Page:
- 2017 was a landmark year for the Greek economy, as it ended a multi-year period of economic crisis and recession, bringing it back to growth. It was the first year of broad-based economic recovery, based on exports, investments, reforms and international bailout compliance, capable of providing continuity and sustainability to growth. 2018 is, however, a key year for the Greek economy, as it exits from a nearly decade-long of stability programme and tough guardianship intended to create sustainable, balanced and fair development.
- Standing on the crossroad of three continents, Europe, Asia and Africa, Greece has long been a strategic node for transportation in the wider region. Greek seaports are strategically located and could easily be transformed into regional logistics hubs for goods travelling from Asia to Europe. The main port in Greece, Piraeus, with a total capacity of 3.6 million TEUs, is a large facility, with significant capacity both as a container port and as a car terminal. Ranked third among Mediterranean commercial ports in 2017 and 38th internationally, Piraeus’ increased capacity and efficiency, its new cargo train connection to Europe and, the more direct access to Asia through proven shipping routes has established Piraeus as the premium import point to Europe for manufacturing bases in Asia. Its importance was further boosted by an agreement with China’s Cosco to run part of the port in a 35-year, €4.5 billion deal signed in November 2008.
- With more than 16,000 km of coastline, over 6,000 islands and islets, and a well-established tourism industry, Greece presents a prime investment opportunity in the holiday sector, with tourism accounting for near one-fifth of the country’s GDP and total employment. On the back of more than 700,000 hotel beds, 500 conference facilities, 6,000 yachting berths and direct air links from major European airports to more than 20 destinations, Greece welcomed more than 27 million tourists in 2017 and is expecting record visitor numbers of 32 million in 2018.
- Information and communication technology (ICT) is another significant sector in the Greek economy, driven mostly by the demand for automation and digitalisation in the Greek public and private sector. With Greek engineers being included in the Economist’s global top-20 ICT human resources pool and having topped the International Telecommunication Union (ITU/ICT) development index, the ICT sector in Greece offers investment opportunities in high-end, value added services with a global reach, including the establishment of software development labs, microchip and micro-electro-mechanical systems (MEMS) design centres, data centres and R&D labs with full state support.
- On the life sciences front, Greece boasts the highest number of licensed physicians among the EU member states, at 632 per 100,000 inhabitants in 2015 (latest available statistics), and has established itself as a regional hub for clinical trials. Many major international pharmaceutical companies conduct clinical trials in Greece nowadays, thanks in part to business-friendly legislation for clinical trials that creates the platform for attracting more R&D investment in Greece.
- The Greek diet is regarded as a pre-eminent example of Mediterranean diet, which has been globally accepted as one of the healthiest and most nutritional. Serving as an ideal bridge to the emerging markets of Southeast Europe and the Eastern Mediterranean, Greece has a dynamic and growing food and agriculture sectors. Topping the list are vegetables, fruits, olive oil, dairy products, fresh seafood, canned fruits, olives, raisins, wine, and tomato products.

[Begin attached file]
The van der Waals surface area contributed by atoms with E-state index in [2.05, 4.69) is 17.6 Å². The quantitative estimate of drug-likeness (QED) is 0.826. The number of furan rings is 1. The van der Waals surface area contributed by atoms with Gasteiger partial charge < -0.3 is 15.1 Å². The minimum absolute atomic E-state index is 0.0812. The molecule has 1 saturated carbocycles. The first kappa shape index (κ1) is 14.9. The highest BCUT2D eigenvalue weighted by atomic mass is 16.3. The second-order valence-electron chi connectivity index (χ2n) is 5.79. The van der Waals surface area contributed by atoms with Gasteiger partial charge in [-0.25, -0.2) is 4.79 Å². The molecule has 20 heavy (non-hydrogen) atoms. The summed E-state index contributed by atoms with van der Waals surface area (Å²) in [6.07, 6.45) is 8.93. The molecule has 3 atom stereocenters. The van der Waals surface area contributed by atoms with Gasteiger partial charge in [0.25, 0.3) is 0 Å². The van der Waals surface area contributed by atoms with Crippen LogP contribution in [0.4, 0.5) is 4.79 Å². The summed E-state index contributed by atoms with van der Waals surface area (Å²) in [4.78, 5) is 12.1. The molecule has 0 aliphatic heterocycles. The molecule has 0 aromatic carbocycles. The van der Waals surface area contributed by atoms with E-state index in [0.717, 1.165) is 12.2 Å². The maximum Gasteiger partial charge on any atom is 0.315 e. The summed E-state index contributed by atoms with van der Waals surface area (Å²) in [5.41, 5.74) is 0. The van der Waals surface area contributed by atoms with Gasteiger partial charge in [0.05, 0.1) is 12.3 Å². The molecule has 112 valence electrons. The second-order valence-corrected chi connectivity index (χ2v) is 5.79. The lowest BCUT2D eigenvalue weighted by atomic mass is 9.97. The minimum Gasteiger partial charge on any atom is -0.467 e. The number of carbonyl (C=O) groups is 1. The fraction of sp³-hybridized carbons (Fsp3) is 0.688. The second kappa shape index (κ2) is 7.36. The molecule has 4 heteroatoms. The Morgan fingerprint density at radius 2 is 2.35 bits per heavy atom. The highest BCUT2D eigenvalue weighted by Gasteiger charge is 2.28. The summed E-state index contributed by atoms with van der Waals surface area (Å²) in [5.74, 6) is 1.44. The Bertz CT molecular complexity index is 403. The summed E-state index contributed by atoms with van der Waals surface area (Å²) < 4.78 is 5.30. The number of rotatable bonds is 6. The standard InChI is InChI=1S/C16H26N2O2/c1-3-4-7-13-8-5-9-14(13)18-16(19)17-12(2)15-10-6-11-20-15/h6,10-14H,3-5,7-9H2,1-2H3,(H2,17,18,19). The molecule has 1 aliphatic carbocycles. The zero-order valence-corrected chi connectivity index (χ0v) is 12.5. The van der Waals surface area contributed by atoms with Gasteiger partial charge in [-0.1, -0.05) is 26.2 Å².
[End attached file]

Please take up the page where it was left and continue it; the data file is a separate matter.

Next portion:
- Investments in Greece operate under two main laws: the new Investment Law (4399/2016) that addresses small-scale investments and Law 4146/2013 that addresses strategic investments. Law 4399/2016 provides aid (as incentives) for companies that invest from €50,000 to €500,000, as well as tax breaks and funds to cover part of eligible investment plan expenses in certain economic activities, such as manufacturing, ship building, transportation, infrastructure, tourism and energy. Law 4146/2013, on the other hand, aims to modernise and improve the institutional framework for private investments, raise liquidity, accelerate investment procedures, and increase transparency by providing an efficient institutional framework, such as one-stop-shop services to accelerate implementation of major investments for all investors. It also provides tax exemptions and incentives to investors and allows foreign nationals from non-EU countries who buy property in Greece worth over €250,000 to obtain five-year renewable residence permits for themselves and their families. More information on the investment environment and the relevant regulations can be found at the Enterprise Greece.
- The inflows of foreign investment to the country during the last decade (2007-2017) originated mainly from companies of significant markets, such as the EU, with Germany (by far) and France being the top source countries for investment capital, mainly due to investment by Deutsche Telecom in OTE and the acquisition of Greek banks by French financial institutions, during and prior to the beginning of the crisis. Cyprus, Switzerland, Canada, the US, the Netherlands, Spain, Luxembourg and China (including Hong Kong) complete the top-ten countries. The inflows of foreign direct investment (FDI) to Greece amounted to US$4.0 billion in 2017. According to the mainland Ministry of Commerce (MOFCOM), China’s total stock (flows) of FDI in Greece exceeded US$48 (US$29) million as of the end of 2016, up from US$1.7 (US$0.1) million in 2008.